John Pitt said...

Correction to my previous comment. I was only 13 in '66! ( Can't reckon up - must be me age! ) But I was still imterested in GA the following year with Captain Scarlet.

Lew Stringer said...

One of the many interesting things about the Gerry Anderson shows is that although the viewers were getting older, the shows were becoming more sophisticated. By the time UFO rolled around I was 11 years old so just the right age for something with more depth than the puppet shows.

Although I never warmed to Space:1999 I must admit. UFO was cool. Space:1999 was just beige.

Paul McScotty -Muir said...

Another UK comic I wouldn't have looked at as a kid in 66 (being 6 and a boy) that had Tom Kerr art ( still one of my favourite UK artists) I have always liked that cartoon yet semi serious look of drawing (like Joe Staton, Ian Gibson, Bill Holroyd etc) and a style that was quite prevalent in UK comics in the 60s early 70s that now seems lost. Tom seemed to do a fair amount of art in comics I didn't buy (Look In etc) doing caricature style cartooning which I though he was very good at ,maybe not up there with Mort Tucker etc but it always looked good to me - love the little "Mad" touches including the man digging the escape tunnel on page 2 panel 2 . Great stuff again Lew keep it up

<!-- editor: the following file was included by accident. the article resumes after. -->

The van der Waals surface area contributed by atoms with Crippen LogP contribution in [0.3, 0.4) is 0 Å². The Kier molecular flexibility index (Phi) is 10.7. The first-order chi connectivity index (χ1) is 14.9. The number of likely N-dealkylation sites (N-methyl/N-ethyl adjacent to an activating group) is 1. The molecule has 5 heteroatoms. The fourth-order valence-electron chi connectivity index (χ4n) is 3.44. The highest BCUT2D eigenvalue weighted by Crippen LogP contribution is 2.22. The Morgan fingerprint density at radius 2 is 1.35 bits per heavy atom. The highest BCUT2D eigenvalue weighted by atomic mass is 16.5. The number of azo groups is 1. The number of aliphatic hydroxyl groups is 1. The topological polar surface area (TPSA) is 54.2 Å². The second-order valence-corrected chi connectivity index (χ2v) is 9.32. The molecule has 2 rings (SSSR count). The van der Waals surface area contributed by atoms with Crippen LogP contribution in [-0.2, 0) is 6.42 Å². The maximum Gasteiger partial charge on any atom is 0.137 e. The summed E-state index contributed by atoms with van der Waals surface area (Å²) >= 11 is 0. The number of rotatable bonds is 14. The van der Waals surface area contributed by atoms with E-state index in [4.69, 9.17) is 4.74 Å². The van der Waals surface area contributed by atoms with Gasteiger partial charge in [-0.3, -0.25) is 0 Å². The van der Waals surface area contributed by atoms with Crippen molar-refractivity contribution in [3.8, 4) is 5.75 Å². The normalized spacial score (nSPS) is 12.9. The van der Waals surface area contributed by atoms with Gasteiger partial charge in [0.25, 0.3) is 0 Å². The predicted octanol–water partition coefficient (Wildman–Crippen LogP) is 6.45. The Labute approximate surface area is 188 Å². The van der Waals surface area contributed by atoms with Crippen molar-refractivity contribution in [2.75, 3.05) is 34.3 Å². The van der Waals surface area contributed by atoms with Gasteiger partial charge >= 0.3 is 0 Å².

Lew Stringer said...

Yes, Tom Kerr was excellent at both dramatic and light adventure styles. I suppose Harry North was the closest UK artist in style to America's Mort Drucker.

I'll be showing some more Tom Kerr stuff on this blog soon.

Diane said...

It's great seeing these again - my Dad was the editor - Alan Fennell ,
and my sister and I modelled some of the clothes that were used for prizes - Still have a complete collection of these and TV21 magazines

Lew Stringer said...

Thanks for commenting, Diana. It's nice to hear from you. I never met your dad but TV21 was such an enjoyable part of my childhood (and that of thousands of others of course). It's interesting to hear you appeared in the Lady Penelope comic. I knew that some of the City Magazines staff were used for photographs sometimes in annuals etc but didn't know Alan got his children to model as well. That's great!